Who’s Aroused and by How Much?

Who's Aroused?
Tachometer

‘Before everything else, getting ready is the secret of success.’ – Henry Ford

Just a couple of notes to start. First, I want to remind everyone that the Pre-Competition Routine for Big Events Program is in the home stretch. There’s only 3 more days until the bundle deal for the program is gone. Visit http://precompetition.cognitive-edge.ca to get involved.

Second, for those who have already jumped in, it’s been pointed out by many of our American members that the first webinar date is Thanksgiving in the US. Sorry about that, it wasn’t on any of our calendars up here in Canada. We are going to reschedule, so stay tuned. With that out of the way…

Last week in my guest post on Susan Garrett’s blog, I introduced the idea of an Ideal Performance State (IPS). When you achieve your IPS you often achieve your personal best performances. A lot of people call it being “in the zone” or in “flow”. It’s a great place to be.

To achieve your IPS you need to manage your physical, mental, and emotional self. A key factor in this equation is your arousal level. Your arousal level is the intensity of your thoughts, feelings, and behaviour.

A great analogy that I think most of us can relate to is that of a car. Think of arousal as the RPM (revolutions per minute) of your engine. When you are trying to get from point A to point B in your car, you have to use the accelerator to control your RPM. You need to get the RPM’s up high enough to start the car moving. If you don’t, the car will stall out.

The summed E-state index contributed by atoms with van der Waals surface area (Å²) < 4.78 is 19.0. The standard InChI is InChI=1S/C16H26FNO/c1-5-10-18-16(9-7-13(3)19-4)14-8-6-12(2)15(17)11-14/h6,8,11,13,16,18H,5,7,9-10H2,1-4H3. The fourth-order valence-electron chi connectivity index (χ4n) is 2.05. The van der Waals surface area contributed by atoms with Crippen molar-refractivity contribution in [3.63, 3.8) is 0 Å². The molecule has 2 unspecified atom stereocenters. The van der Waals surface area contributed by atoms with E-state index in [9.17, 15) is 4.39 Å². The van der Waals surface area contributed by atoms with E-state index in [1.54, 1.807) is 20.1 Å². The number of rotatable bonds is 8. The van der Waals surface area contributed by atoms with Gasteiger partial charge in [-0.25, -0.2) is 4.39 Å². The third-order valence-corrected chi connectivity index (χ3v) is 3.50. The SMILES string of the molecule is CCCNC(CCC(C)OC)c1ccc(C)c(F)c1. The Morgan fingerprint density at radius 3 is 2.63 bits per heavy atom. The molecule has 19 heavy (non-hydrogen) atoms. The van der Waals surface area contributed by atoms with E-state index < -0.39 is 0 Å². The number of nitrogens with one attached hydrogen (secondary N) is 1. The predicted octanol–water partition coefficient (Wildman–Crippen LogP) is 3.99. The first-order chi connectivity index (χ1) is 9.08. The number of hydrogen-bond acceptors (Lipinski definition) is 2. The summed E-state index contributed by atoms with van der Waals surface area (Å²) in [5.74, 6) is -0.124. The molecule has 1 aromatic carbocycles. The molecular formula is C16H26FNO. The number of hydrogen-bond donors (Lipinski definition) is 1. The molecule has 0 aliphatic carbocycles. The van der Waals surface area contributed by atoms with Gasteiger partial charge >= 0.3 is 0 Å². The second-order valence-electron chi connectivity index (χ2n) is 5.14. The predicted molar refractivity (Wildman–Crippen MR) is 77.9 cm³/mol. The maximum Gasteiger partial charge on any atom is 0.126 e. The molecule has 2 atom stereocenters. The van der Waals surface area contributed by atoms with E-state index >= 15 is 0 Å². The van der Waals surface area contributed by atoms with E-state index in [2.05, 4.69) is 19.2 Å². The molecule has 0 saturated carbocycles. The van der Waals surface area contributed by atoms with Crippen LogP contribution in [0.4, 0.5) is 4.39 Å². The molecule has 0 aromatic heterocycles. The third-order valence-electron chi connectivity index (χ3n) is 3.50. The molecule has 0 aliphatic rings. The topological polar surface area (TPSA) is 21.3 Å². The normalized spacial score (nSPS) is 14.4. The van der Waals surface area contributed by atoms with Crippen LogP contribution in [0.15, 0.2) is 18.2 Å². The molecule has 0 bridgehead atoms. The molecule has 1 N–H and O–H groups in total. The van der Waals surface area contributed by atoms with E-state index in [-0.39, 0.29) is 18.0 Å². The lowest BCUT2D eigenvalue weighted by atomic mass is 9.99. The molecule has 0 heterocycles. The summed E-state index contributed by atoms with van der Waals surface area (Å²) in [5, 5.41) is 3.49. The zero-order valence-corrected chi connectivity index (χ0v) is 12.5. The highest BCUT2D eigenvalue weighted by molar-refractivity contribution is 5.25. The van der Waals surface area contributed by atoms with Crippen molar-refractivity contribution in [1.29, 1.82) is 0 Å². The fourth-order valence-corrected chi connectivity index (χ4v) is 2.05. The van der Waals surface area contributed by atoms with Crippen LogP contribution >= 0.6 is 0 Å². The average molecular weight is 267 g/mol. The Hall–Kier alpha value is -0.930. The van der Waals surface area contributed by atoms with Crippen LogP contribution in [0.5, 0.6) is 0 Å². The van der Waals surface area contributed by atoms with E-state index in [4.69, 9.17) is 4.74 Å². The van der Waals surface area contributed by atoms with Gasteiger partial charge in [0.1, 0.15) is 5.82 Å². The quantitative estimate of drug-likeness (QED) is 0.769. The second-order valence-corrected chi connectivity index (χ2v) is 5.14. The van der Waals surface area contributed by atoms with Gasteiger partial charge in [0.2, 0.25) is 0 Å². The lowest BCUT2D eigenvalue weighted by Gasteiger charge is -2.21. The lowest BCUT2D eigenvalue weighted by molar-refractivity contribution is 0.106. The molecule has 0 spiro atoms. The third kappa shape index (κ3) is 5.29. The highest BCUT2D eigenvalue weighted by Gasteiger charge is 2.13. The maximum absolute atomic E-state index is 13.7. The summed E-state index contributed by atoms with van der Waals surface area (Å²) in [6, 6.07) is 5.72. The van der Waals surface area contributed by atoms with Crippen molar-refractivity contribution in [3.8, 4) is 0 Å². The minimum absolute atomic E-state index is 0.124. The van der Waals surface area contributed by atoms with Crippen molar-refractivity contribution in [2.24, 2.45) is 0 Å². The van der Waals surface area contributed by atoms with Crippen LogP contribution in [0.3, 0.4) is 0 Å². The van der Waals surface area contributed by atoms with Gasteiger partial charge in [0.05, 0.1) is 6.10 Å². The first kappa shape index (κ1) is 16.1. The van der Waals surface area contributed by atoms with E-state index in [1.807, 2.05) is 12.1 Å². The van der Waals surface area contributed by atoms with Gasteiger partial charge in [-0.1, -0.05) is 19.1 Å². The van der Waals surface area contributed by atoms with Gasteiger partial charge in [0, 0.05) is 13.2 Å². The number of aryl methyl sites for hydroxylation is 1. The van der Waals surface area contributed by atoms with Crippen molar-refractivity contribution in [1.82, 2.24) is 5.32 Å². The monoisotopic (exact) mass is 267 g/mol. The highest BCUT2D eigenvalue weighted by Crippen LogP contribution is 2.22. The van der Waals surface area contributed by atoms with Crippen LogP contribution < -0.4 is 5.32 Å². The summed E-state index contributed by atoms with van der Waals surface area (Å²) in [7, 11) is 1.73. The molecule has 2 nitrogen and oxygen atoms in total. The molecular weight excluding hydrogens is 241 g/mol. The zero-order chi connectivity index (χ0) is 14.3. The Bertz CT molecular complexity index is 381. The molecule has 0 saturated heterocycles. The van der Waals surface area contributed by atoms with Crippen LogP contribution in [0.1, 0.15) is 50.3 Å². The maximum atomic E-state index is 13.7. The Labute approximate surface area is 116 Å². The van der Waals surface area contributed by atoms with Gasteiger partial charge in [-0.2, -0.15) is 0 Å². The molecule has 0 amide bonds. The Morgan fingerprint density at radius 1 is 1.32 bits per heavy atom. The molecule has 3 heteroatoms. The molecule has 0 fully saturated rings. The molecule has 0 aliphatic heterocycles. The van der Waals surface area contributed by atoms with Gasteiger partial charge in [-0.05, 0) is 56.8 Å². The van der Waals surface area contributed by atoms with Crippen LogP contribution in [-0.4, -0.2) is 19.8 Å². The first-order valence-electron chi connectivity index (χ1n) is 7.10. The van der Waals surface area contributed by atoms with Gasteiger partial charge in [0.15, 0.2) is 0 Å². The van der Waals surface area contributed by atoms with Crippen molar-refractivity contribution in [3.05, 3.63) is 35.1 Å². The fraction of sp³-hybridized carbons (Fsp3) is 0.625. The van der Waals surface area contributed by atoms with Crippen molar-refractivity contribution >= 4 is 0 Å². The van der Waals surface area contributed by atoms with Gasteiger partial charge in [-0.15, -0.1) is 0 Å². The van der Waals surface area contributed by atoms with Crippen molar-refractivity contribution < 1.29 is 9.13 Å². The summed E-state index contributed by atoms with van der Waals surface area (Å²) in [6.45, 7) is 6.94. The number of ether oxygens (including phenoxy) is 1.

On the reverse, if you hit the accelerator too hard and the RPM’s shoot way up, you accelerate out of control and might crash. The trick is learning how to control the RPM and knowing what is the appropriate level for a given situation (e.g., driving in a parking lot versus passing a tractor-trailer on the interstate). As anyone who has taken out a student driver knows, these things aren’t easy to do without practice.

Just like the car, the athlete needs to regulate their arousal level for optimal performance. In the graph below, I have presented the relationship between one’s arousal level and one’s performance. Your IPS is a small range of arousal where your performance is at its highest.

Performance_Arousal_Curve

When I ask athletes about how they felt just before a big competition, I often get things like “I was nervous” or “I felt sick to my stomach”. And their performance, as you can imagine wasn’t at the level they wanted. These athletes are on the far right side of the graph. It’s fairly intuitive, they need to use some of their psychological skills to reduce their arousal levels and bring them closer to their IPS.

And other athletes, when I speak with them after a poor performance, say “I don’t know why I performed so poorly, I wasn’t nervous at all”. This situation isn’t quite as intuitive, but often times, it’s arousal again becoming a problem. These athletes are on the far left side of the graph and don’t have enough intensity. Again, using some of their psychological skills, they can increase their arousal levels and move themselves closer to their IPS.

Now the relationship you have between your arousal levels and your performance isn’t a one-size fits all thing. In the second graph, you can see that your personality, the environment, and your skill level can affect it.